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China Embarrasses Itself with Nobel Actions

Korea Times
December 13, 2010
By Dale McFeatters


Ethnic Mongolian activist Xinna, the wife of jailed dissident Hada, is seen working in her bookshop in Hohhot in China's Inner Mongolia region. Xinna says that since 1995 she has has endured tight controls and harassment by anxious authorities while publicising the plight of her ethnic Mongolian community under China. (AFP/File/Peter Parks)  

For a regime that cares desperately about its image in the world, China's Communist government is breathtakingly insensitive to how its actions appear to other nations. The result for Beijing has been a truly embarrassing public relations blunder.

If Beijing had just kept its mouth shut, the award of the 2010 Nobel Peace Prize to Liu Xiaobo might have passed as just another quirky decision by the Nobel committee. Liu, 54, is largely unknown outside of China and the world of human rights activists. He is serving an 11-year sentence for advocating such heresies as freedom of speech and democratic elections.

But Beijing's reaction to the award was almost comically heavy-handed.

When it failed to bully Norway, where the award is bestowed, by such tactics as breaking off talks on a trade agreement, China resorted to name calling, denouncing the prize as a farce and the judges as clowns. A government brochure said China, with 1.3 billion people, was a big country and deserves a greater voice on world peace than Norway, "a small country with scarce land area and population," which doesn't even rise to the level of a schoolyard taunt.

The Chinese then tried to organize a boycott of the ceremony, using the threat of unspecified "diplomatic consequences." Only 17 nations joined it, including: usual suspects such as Russia, Iran, Cuba and Venezuela; countries such as Pakistan that are heavily dependent on Chinese aid; and countries such as Saudi Arabia, whose own human rights records don't withstand scrutiny. Tellingly, major Asian nations in what China likes to think of as its sphere of influence ― Japan, South Korea, India and Indonesia ― opted to attend the ceremony.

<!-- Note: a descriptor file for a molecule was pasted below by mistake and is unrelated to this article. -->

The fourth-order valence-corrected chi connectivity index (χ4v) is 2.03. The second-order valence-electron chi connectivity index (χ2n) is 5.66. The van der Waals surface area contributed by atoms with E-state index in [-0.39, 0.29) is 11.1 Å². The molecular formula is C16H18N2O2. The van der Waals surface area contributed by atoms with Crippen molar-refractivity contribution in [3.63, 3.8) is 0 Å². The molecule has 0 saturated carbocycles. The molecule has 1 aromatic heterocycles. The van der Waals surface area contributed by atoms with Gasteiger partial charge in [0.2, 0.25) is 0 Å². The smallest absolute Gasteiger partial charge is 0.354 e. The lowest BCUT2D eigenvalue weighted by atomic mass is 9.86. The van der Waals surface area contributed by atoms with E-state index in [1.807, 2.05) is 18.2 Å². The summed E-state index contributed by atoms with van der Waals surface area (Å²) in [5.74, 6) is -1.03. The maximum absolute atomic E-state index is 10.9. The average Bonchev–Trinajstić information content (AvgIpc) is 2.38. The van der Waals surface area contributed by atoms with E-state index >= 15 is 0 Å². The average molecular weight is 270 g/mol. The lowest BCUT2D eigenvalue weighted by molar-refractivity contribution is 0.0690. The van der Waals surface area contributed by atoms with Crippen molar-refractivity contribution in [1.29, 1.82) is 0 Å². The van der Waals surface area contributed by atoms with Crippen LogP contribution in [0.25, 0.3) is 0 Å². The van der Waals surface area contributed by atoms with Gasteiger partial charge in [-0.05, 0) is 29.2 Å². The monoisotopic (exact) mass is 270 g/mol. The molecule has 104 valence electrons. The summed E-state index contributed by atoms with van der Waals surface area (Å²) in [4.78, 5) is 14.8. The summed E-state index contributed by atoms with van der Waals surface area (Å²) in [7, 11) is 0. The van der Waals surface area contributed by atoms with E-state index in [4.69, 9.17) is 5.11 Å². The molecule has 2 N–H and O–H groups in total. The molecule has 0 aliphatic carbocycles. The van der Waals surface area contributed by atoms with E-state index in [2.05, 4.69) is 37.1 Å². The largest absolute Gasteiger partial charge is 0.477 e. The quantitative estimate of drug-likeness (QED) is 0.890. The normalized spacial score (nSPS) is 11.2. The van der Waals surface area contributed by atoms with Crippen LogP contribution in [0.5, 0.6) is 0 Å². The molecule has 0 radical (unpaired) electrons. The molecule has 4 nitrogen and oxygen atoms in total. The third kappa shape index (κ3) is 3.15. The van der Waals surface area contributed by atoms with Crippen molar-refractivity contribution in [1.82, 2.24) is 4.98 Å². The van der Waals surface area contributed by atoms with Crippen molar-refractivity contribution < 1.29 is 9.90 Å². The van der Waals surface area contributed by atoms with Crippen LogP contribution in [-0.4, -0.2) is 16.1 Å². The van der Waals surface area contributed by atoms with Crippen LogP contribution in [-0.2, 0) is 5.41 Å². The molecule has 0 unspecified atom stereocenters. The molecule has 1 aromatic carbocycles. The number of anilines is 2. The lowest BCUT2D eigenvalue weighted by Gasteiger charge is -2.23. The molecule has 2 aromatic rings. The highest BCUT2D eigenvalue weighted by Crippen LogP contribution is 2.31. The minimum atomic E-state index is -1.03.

To counter the Nobel Prize, China cobbled together an award of its own, the Confucius Peace Prize. The luster of the honor ― presented Thursday in Beijing ― was somewhat dimmed when the first winner, a former vice president of Taiwan, wasn't there to pick it up, being unaware of both the existence of the prize and the fact that he had won it.

China blacked out the BBC, CNN and other international channels during the Nobel ceremony and cut off Internet access.

Liu was forbidden to attend and the government made sure no one was in Oslo to pick up the award on his behalf. It put his wife and friends under house arrest, exiling other acquaintance to the countryside and preventing anyone suspected of democratic leanings from leaving China.

As was repeatedly pointed out, Liu was the first Nobel laureate prohibited by his country from attending the ceremony since Adolf Hitler barred a German peace activist. Beijing invited unfavorable comparisons with Myanmar's unsavory dictatorship and the Iron Curtain governments of the Soviet Union and Poland that at least allowed the relatives of Aung San Suu Kyi, Andrei Sakharov and Lech Walesa to pick up the prizes of which their countries officially disapproved.

Thus, in Oslo, the Nobel medal and diploma were placed on an empty chair. Nobel Committee chairman Thorbjorn Jagland called for Liu's release and said his absence and that of his family "shows that the award was necessary and appropriate." He received a standing ovation.

The Chinese have an expression for everything, so surely they have one for egg all over your face.

Dale McFeatters is an editorial writer of Scripps Howard News Service (




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